House of Commons Hansard #99 of the 36th Parliament, 1st Session. (The original version is on Parliament's site.) The word of the day was health.

Topics

Questions Passed As Orders For Returns
Routine Proceedings

May 5th, 1998 / 10:15 a.m.

Peterborough
Ontario

Liberal

Peter Adams Parliamentary Secretary to Leader of the Government in the House of Commons

Mr. Speaker, if Question No. 71 could be made an order for return, the return would be tabled immediately.

Questions Passed As Orders For Returns
Routine Proceedings

10:15 a.m.

The Deputy Speaker

Is that agreed?

Questions Passed As Orders For Returns
Routine Proceedings

10:15 a.m.

Some hon. members

Agreed. .[Text]

Questions Passed As Orders For Returns
Routine Proceedings

10:15 a.m.

Reform

John Reynolds West Vancouver—Sunshine Coast, BC

With respect to the report of the Legislative Review Advisory Group, Department of Citizenship and Immigration, released January 6, 1998, could the Minister please provide: ( a ) the names of all individuals, groups, associations, inside and outside of government, that were consulted in the preparation of this report; and ( b ) the names of the individuals, groups and associations, and their addresses, that comprised the 500 written submissions received.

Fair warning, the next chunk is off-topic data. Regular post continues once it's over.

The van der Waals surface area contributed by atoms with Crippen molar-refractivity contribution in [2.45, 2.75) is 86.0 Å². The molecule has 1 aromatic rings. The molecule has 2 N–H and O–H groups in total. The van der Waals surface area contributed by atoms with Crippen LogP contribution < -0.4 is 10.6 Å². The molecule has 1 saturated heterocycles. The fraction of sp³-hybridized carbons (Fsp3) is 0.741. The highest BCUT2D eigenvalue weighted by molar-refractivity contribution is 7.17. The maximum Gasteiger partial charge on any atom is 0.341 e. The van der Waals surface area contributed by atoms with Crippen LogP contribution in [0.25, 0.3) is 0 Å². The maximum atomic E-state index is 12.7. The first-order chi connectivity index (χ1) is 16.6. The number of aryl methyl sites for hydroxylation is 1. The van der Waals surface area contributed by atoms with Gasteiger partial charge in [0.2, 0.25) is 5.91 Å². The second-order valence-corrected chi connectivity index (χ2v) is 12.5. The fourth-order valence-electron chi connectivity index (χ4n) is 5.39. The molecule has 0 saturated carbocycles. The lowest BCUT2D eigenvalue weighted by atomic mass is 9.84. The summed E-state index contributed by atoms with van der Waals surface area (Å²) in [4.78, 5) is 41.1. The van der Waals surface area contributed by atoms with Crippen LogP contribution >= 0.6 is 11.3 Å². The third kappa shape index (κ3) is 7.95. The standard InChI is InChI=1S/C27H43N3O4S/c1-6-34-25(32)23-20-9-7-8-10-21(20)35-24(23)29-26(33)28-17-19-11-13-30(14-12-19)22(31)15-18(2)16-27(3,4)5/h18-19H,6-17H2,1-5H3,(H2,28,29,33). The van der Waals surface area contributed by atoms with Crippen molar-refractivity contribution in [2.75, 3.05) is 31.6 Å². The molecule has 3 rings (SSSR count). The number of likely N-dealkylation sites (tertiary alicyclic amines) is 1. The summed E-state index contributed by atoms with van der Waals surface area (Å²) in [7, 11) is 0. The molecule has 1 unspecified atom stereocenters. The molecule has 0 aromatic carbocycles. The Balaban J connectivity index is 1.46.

(Return tabled)

Questions Passed As Orders For Returns
Routine Proceedings

10:15 a.m.

Liberal

Peter Adams Peterborough, ON

Mr. Speaker, I ask that the remaining questions be allowed to stand.

Questions Passed As Orders For Returns
Routine Proceedings

10:15 a.m.

Progressive Conservative

Mark Muise West Nova, NS

Mr. Speaker, I ask the government when it will call Question No. 21 which we tabled on October 22, 1997.

The parliamentary secretary tells us the government is continuing to make inquiries, but it has not yet given us an answer.

Questions Passed As Orders For Returns
Routine Proceedings

10:15 a.m.

Liberal

Peter Adams Peterborough, ON

Mr. Speaker, I will look seriously into the whereabouts of the response to Question No. 21.

Questions Passed As Orders For Returns
Routine Proceedings

10:15 a.m.

Reform

John Cummins Delta—South Richmond, BC